Retinal vein occlusion (RVO)
Retinal vein occlusion is a blockage of the small veins that carry blood away from the retina. The retina is the layer of tissue at the back of the inner eye that converts light images to nerve signals and sends them to the brain. The blockage may concern the central vein of the retina or one of its branches. Branch retinal vein occlusion is two to three times more common than central retinal vein occlusion.
Retinal vein occlusion is most often caused due to the hardening of the arteries (atherosclerosis) and the formation of a blood clot.
Occlusion of smaller veins in the retina often occurs in places where retinal arteries that have been thickened or hardened by atherosclerosis cross over and place pressure on a retinal vein.
Patients who have been diagnosed with retinal vein occlusion in one eye, run an increased risk (9-15%) of experiencing the same complication in the same or the other eye in the next 5 years. Uncontrolled high blood pressure (hypertension) may be related with the recurrence of the retinal vein occlusion in the same or the other eye.
Hyperlipidemia is the most common etiology in patients under 50 years old and is responsible for the blockage in 50% of older patients. Diabetes is also associated with retinal vein occlusion. This is probably caused due to the increased cardiovascular risk factors (e.g. 70% of patients with type II diabetes suffer from high blood pressure).
- High blood pressure (64%)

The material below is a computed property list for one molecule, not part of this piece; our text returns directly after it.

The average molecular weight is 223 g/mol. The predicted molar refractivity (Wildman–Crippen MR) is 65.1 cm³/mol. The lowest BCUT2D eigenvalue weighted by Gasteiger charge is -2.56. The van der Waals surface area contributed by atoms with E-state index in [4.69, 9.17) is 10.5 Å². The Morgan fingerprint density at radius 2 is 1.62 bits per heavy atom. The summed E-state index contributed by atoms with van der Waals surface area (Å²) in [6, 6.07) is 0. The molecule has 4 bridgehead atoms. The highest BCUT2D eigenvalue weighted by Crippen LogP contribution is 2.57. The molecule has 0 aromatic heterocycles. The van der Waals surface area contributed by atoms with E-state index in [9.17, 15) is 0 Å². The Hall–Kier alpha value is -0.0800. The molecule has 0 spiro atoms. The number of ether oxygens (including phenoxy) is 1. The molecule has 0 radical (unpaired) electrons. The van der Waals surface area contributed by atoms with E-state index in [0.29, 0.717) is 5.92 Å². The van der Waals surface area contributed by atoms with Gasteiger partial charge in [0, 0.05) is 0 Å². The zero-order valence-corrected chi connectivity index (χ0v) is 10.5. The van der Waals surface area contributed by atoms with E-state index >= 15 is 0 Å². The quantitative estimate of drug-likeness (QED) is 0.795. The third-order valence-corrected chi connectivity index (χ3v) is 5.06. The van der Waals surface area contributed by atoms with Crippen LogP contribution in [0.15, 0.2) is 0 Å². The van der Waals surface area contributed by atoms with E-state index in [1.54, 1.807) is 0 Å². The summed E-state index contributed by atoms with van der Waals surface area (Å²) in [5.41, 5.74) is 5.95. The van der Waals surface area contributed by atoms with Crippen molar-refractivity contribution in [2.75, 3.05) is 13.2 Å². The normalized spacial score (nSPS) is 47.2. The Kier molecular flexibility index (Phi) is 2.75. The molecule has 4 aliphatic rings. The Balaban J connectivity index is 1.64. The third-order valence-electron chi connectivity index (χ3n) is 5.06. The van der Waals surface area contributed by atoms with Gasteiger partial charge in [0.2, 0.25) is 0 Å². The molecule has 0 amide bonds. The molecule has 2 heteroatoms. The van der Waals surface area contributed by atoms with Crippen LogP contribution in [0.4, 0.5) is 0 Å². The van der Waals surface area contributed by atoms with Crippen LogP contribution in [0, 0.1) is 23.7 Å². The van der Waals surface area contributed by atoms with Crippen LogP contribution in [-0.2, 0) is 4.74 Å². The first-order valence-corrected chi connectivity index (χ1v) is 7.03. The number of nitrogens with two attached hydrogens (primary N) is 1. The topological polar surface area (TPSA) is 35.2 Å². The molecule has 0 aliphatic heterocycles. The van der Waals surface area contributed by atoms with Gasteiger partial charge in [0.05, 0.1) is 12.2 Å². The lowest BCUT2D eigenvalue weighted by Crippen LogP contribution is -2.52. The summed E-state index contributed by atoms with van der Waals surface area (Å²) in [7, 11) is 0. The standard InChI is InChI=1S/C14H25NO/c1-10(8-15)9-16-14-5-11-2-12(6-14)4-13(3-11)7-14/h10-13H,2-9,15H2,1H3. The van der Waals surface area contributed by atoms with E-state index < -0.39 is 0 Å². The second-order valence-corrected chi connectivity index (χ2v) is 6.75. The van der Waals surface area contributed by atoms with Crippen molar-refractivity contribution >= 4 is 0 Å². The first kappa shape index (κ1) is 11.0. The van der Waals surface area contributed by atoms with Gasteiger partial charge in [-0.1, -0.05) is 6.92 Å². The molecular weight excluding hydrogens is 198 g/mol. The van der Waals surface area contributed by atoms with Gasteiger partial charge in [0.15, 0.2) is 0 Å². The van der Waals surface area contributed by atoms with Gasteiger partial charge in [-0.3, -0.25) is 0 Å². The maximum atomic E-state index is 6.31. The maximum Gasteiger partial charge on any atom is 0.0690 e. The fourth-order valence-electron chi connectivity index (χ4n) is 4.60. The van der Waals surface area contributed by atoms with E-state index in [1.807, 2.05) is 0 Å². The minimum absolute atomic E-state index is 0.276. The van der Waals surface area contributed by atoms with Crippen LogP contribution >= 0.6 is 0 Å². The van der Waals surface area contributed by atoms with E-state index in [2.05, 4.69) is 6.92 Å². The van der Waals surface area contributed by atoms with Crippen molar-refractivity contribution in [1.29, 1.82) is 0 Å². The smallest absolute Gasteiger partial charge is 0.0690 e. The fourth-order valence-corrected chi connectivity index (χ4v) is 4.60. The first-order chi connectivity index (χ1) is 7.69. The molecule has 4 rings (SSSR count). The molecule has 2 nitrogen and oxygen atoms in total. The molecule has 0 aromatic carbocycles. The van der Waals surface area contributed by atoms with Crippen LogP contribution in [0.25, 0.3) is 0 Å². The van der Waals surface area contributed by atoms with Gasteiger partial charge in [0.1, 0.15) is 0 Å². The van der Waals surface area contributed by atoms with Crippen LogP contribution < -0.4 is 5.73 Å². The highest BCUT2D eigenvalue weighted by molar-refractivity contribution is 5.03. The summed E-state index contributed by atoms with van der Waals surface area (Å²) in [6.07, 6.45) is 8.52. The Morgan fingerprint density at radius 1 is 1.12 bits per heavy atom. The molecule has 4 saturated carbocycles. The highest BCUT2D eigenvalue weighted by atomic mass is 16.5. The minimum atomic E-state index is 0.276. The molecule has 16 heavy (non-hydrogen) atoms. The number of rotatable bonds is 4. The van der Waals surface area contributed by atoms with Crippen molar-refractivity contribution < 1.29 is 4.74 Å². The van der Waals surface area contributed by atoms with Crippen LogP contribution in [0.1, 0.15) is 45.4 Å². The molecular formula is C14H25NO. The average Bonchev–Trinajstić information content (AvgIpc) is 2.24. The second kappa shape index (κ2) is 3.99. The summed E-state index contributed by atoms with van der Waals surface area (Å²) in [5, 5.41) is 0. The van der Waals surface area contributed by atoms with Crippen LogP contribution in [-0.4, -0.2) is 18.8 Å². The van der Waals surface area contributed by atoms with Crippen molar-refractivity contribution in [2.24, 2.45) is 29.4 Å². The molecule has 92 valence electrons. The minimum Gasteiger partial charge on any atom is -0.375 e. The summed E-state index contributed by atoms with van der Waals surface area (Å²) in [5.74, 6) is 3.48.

- Hyperlipidemia (50%)
- Smoking (50%)
- Thrombophilia, autoimmune disorders
- Other topical factors: Glaucoma, retinal vasculitis
The likelihood of appearance of the above mentioned systemic diseases increases with age and therefore retinal vein occlusion most often affects older people.
The most common complication is accumulation of fluid in the macula (macular edema). Another complication is glaucoma (called neovascular), which is caused due to the development of new vessels in the iris and accumulation of fluid in the macula (macular edema).
Acute, painless loss of vision or part of field of view of an eye.
- Measurement of the visual acuity
- Pupillary response
- Slit-lamp examination
- Measurement of the intraocular pressure
- Dilated pupil fundoscopy
- Fundus photography
- Optical coherence tomography of the retina
- Fluorescein angiography
- Other tests – General check up
- Blood pressure measurement, blood test for diabetes and hyperlipidemia (cholesterol, triglycerides)
- Test to check for increased blood clotting in patients under 40.
Frequent monitoring is required to ensure that any complications, such as glaucoma, which usually appears after the first 3 months, will be diagnosed in time.
The treatment of the systemic disease (diabetes, high blood pressure, hyperlipidemia) is required to prevent the occlusion of another vein of the same eye or of the other eye.
A small percentage of patients experiences spontaneous improvement in visual acuity without treatment. Treatment is recommended for patients with significant reduction of visual acuity because of macular edema.
The treatment consists of:
- Intravitreal injection of anti-vascular endothelial growth factor (anti-vegF)
- Laser treatment in the macula, if the macular edema does not respond to the injections.
- Laser treatment on the retina, in the case of a neovascular glaucoma.
- Corticosteroid intravitreal implant for patients who do not respond to intravitreal injections of anti-vascular endothelial growth factors
- Administration of aspirin as an anticoagulant in certain cases.
The prognosis varies and is related to the level of visual acuity at the time of diagnosis and the presence of any systemic diseases.
It has been found that patients with retinal vascular disease (vein occlusion or artery occlusion) face an increased risk of death from cardiovascular events and stroke in the next 10 years.
- Low fat diet
- Regular exercising
- Avoid being overweight
- Cessation of smoking
- Regulation of other conditions: Diabetes, hypertension, hyperlipidemia